A Grenfell Campus physicist has played a major role in the creation of a subatomic physics long range plan for the Canadian Institute of Nuclear Physics, raising the campus’s profile in the process.
Dr. Svetlana Barkanova, a faculty member in Grenfell’s physics program, led the quantum chromodynamics/hadrons scientific working group on the white paper committee, along with four other working group chairs from across the country, representing nuclear astrophysics, nuclear structure, fundamental symmetries and education and training.
“This long-range plan is the result of extensive consultations with the nuclear physics community and is our vision for subatomic physics in Canada for the next five years and onward,” she said.
Long-term and international context
According to the white paper’s introduction, the duty of the committee was to “gather community input and prepare a document placing the Canadian nuclear physics contributions within a long-term and international context, and make some overall recommendations.
It states: “We hope that it will be of value to the Canadian Subatomic Physics Long Range Planning Committee as it works to establish the vision and goals for the whole subatomic physics community in Canada.”
Dr. Barkanova was especially pleased that Grenfell Campus was highlighted in Section 5.2 of the report, which focuses on outreach.
A graduate and a current student at Grenfell Campus contributed examples of how Grenfell’s outreach activities supported their future careers. A Grenfell alumna and a Grenfell current student are quoted in the white paper.
“I’m currently a PhD candidate in the Netherlands using a supercomputer to simulate the atmospheric boundary layer and large-scale wind farms,” stated Jessica Strickland, a holder of a bachelor of science degree from Memorial.
“However, my first research projects were in subatomic physics, with Natural Sciences and Engineering Research Council/Institute of Particle Physics/European Organization for Nuclear Research summer awards. Though the physics I do now is more applied, I wouldn’t be here without the foundation that I received at the Grenfell Campus of Memorial University of Newfoundland. The professors always had an open door, put in the time and genuinely wanted us to succeed. Not only did I gain research and computing skills which I use to this day, but I also learned that great things were not out of reach.”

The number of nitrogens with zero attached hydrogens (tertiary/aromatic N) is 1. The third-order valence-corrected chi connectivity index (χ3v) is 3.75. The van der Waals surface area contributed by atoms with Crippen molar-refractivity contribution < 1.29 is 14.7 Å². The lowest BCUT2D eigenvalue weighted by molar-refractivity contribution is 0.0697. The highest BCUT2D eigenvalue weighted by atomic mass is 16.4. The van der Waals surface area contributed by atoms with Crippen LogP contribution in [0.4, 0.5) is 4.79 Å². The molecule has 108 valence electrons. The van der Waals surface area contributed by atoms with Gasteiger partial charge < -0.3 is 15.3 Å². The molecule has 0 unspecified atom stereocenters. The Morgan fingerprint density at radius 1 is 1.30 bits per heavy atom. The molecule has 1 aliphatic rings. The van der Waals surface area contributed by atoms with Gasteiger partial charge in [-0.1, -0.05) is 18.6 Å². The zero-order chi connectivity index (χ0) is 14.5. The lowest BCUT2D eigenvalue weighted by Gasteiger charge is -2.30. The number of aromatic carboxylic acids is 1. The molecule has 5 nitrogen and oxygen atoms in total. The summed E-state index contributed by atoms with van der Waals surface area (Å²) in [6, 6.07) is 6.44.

“Drs. Aleksandrs Aleksejevs and Svetlana Barkanova are the only two subatomic physicists in the province, both at Grenfell Campus, and I was lucky to have them as my mentors,” stated current Grenfell student Nicholas O’Neil.
“Their classroom environments allow students to be comfortable and develop confidence, along with the aspiration to become physicists. They encourage their students to network extensively and provide funded research opportunities and summer scholarships. As an Indigenous student, being funded for the summer has brought me incredible research and learning opportunities, such as working to develop theory input for an experiment at Jefferson Laboratory. Being a minority in the field can be sometimes difficult, but with the guidance of Drs. Aleksejevs and Barkanova, who is also a huge advocate for women within the STEM community, there has been an increase in the number of research opportunities and the number of physics students, so I feel much more like a part of a team now.”
Co-operation and communication
Dr. Barkanova’s integrative approach to STEM outreach (science, technology, engineering, and mathematics) by combining science and culture was also highlighted, as well as a program led by her in partnership with the Natural Sciences and Engineering Research Council’s PromoScience, Qalipu First Nation, Parks Canada, and N.L. Hydro.
The program features female and Indigenous role models, engages in Indigenous storytelling, discusses a wide range of career opportunities and emphasizes a diverse set of skills required in modern science, such as co-operation and communication.
“It is wonderful that Dr. Barkanova’s work and Grenfell Campus are featured so prominently in this Canadian plan,” said Dr. Michele Piercey-Normore, dean, School of Science and the Environment. “Our campus is well represented among the leaders in the world of nuclear physics.”